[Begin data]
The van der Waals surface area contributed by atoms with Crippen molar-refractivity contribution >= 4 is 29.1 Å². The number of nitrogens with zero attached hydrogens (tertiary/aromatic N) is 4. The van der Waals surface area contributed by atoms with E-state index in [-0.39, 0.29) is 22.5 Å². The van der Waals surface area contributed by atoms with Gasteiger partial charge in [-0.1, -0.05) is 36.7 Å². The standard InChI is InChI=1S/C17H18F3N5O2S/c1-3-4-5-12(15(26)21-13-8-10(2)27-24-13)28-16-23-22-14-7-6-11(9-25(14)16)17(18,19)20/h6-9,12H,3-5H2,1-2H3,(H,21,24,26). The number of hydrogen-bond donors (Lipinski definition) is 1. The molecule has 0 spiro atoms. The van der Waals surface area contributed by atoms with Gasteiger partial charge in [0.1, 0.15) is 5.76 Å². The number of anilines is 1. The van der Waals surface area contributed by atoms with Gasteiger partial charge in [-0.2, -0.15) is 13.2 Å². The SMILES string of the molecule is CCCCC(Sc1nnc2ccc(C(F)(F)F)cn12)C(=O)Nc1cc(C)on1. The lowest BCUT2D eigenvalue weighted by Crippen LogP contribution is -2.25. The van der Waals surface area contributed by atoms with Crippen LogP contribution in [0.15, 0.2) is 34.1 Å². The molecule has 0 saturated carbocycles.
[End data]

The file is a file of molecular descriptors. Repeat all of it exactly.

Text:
The van der Waals surface area contributed by atoms with Crippen molar-refractivity contribution >= 4 is 29.1 Å². The number of nitrogens with zero attached hydrogens (tertiary/aromatic N) is 4. The van der Waals surface area contributed by atoms with E-state index in [-0.39, 0.29) is 22.5 Å². The van der Waals surface area contributed by atoms with Gasteiger partial charge in [-0.1, -0.05) is 36.7 Å². The standard InChI is InChI=1S/C17H18F3N5O2S/c1-3-4-5-12(15(26)21-13-8-10(2)27-24-13)28-16-23-22-14-7-6-11(9-25(14)16)17(18,19)20/h6-9,12H,3-5H2,1-2H3,(H,21,24,26). The number of hydrogen-bond donors (Lipinski definition) is 1. The molecule has 0 spiro atoms. The van der Waals surface area contributed by atoms with Gasteiger partial charge in [0.1, 0.15) is 5.76 Å². The number of anilines is 1. The van der Waals surface area contributed by atoms with Gasteiger partial charge in [-0.2, -0.15) is 13.2 Å². The SMILES string of the molecule is CCCCC(Sc1nnc2ccc(C(F)(F)F)cn12)C(=O)Nc1cc(C)on1. The lowest BCUT2D eigenvalue weighted by Crippen LogP contribution is -2.25. The van der Waals surface area contributed by atoms with Crippen LogP contribution in [0.15, 0.2) is 34.1 Å². The molecule has 0 saturated carbocycles.